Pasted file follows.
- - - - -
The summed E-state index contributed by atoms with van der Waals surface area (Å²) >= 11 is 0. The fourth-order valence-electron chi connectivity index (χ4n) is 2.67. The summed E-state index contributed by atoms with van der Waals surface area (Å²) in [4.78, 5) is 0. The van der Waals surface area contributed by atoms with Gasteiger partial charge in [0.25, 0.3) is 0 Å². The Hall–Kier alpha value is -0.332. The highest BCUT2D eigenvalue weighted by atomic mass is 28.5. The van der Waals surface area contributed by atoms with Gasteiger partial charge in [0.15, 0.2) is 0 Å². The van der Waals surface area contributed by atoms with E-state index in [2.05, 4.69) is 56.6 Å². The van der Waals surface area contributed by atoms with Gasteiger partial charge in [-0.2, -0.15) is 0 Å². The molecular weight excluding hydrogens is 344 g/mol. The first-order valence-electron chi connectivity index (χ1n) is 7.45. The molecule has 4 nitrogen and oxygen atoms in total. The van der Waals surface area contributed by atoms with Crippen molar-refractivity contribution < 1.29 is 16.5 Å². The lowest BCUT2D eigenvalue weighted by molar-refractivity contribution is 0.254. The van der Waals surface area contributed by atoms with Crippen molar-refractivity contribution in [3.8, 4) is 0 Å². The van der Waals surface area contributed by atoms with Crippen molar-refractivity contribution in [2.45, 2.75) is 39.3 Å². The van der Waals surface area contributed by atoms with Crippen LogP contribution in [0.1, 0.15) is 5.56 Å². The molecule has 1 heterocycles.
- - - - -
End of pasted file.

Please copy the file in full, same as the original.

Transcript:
The summed E-state index contributed by atoms with van der Waals surface area (Å²) >= 11 is 0. The fourth-order valence-electron chi connectivity index (χ4n) is 2.67. The summed E-state index contributed by atoms with van der Waals surface area (Å²) in [4.78, 5) is 0. The van der Waals surface area contributed by atoms with Gasteiger partial charge in [0.25, 0.3) is 0 Å². The Hall–Kier alpha value is -0.332. The highest BCUT2D eigenvalue weighted by atomic mass is 28.5. The van der Waals surface area contributed by atoms with Gasteiger partial charge in [0.15, 0.2) is 0 Å². The van der Waals surface area contributed by atoms with E-state index in [2.05, 4.69) is 56.6 Å². The van der Waals surface area contributed by atoms with Gasteiger partial charge in [-0.2, -0.15) is 0 Å². The molecular weight excluding hydrogens is 344 g/mol. The first-order valence-electron chi connectivity index (χ1n) is 7.45. The molecule has 4 nitrogen and oxygen atoms in total. The van der Waals surface area contributed by atoms with Crippen molar-refractivity contribution < 1.29 is 16.5 Å². The lowest BCUT2D eigenvalue weighted by molar-refractivity contribution is 0.254. The van der Waals surface area contributed by atoms with Crippen molar-refractivity contribution in [3.8, 4) is 0 Å². The van der Waals surface area contributed by atoms with Crippen molar-refractivity contribution in [2.45, 2.75) is 39.3 Å². The van der Waals surface area contributed by atoms with Crippen LogP contribution in [0.1, 0.15) is 5.56 Å². The molecule has 1 heterocycles.